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I’m a little drifty in my thoughts these days but I seem to have some more poetic expression. It’s helping get what’s in my brain onto the page so I’ll give this a try to restart my writing here.
Jesus in you, us in Christ
Making all things new
Restoring homes, hope, future to what they were meant to be
That dream that drifted through your thoughts was not just passing gas or a fanciful fantasy
But the thoughts of the Divine.
New futures are reality waiting to happen.
Jesus in you making movies, making music, making money,
Leading churches, making others around us successful.
Growing families where the divine lives and forms us into
The people we were made to be.
Poverty is vanquished – it was just a mask we wore anyway
We are inheriting the Kingdom.
Here’s a little photo I took as I rode my Villo! bike through Brussels yesterday. It may be unwise and a little dangerous but the view is impressive.
Exam time started today! And exams here in Belgium are serious business. Already last year when Sinéad and Silas were in grade 2 and 4 they had quite serious end of year exams that many children stress about. This year Olivia (grade 6) and Orien (grade 8) have significant exams that could leave them with extra work for the summer or the chance to do their grade over. If you’re Canadian, you can’t relate to this type of exam stress until grade 12 or university.
The good news is that our children are developing good study habits at a very young age and that they are excelling in their exams. Continue reading
After a hurried rentrée (return to school after a week off) and praying through the stressful situations that many of our friends find themselves in (and you too?!), I’m reminded that we do not live in a peaceful world. There is always something for me to be worried about. There is always something trying to steal my joy and peace.
The verse that came to my mind this morning was John 14.27
Peace I leave with you; my peace I give you. I do not give to you as the world gives. Do not let your hearts be troubled and do not be afraid.
I am reminded of the ways that people around me (and me included) look for peace:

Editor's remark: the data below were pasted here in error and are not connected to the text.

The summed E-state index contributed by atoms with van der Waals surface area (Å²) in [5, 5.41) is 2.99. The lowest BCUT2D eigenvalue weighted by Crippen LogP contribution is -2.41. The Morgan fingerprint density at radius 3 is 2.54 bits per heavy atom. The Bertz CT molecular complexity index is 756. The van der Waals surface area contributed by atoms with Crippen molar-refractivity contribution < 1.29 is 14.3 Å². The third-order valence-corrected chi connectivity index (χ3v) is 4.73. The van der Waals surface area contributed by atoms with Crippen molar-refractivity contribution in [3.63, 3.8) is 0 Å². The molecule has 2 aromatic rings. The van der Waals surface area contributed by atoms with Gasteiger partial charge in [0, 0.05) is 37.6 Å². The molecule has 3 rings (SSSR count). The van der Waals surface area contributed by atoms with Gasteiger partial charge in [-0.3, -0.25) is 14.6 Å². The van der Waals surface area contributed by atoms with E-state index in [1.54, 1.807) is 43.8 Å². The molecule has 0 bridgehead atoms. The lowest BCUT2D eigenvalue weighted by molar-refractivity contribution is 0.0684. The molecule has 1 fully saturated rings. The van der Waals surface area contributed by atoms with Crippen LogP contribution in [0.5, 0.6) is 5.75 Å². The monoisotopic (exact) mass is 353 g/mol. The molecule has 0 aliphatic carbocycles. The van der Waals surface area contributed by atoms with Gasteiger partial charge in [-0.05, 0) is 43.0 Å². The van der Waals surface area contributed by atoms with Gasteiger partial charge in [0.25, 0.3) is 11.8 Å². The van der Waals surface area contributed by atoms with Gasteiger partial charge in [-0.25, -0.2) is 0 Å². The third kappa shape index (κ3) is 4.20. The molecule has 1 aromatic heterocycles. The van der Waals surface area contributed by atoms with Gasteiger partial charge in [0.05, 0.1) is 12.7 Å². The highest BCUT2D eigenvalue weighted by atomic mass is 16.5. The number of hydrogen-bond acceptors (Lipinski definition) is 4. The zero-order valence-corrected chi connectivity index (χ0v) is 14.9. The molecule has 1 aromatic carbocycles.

- In political powers: my own nation of Canada is groaning and rejoicing with the political shift that has just taken place. In 4 years it will all shift again. Palestinians, Israelis, Syrians, Ukrainians, Romas are still waiting for political peace.
- In economic prosperity: many of the deepest economic recessions have happened after stratospheric financial booms. A bumper crop can be wiped out with a hail storm.
- In educational superiority: just when you think you’re getting somewhere, along comes someone who makes you seem very ordinary.
- In family stability: we are all hoping that home will be a place of peace and security and look to copy those around us who seem to have it. Family is where tension and strife is most normal (and faith can make it even worse).
- In physical health: one accident, one illness, one unusual test result and it’s all shattered.
This weekend my family and I are going on vacation. We’re going to pack ourselves into our Citroën C8 (which has about 1/8th of the packing space our Honda Odyssey had) and drive to London. It’s going to be great – time together, building memories, eating together, seeing the sights, doing Legoland! But at the same time, we are a family trying to follow after Jesus and he’s sending us out to show God’s love to people. How will we balance the tension of time together and doing the things that the King would have us do? I’ll let you know.
This is also the tension that small groups and home groups in the church face. Small groups are meant to be the new family unit of God – a place of safety, growing, honesty and even conflict. But they’re also meant to be the most basic unit to bring God’s light to dark places. Most groups do one much better than the other. Some are really great at helping anyone feel welcome and comfortable. Other groups are closed both to new members and serving other. Other groups go the other way and care for outsiders at the expense of insiders and members. None of these seem quite what God had in mind.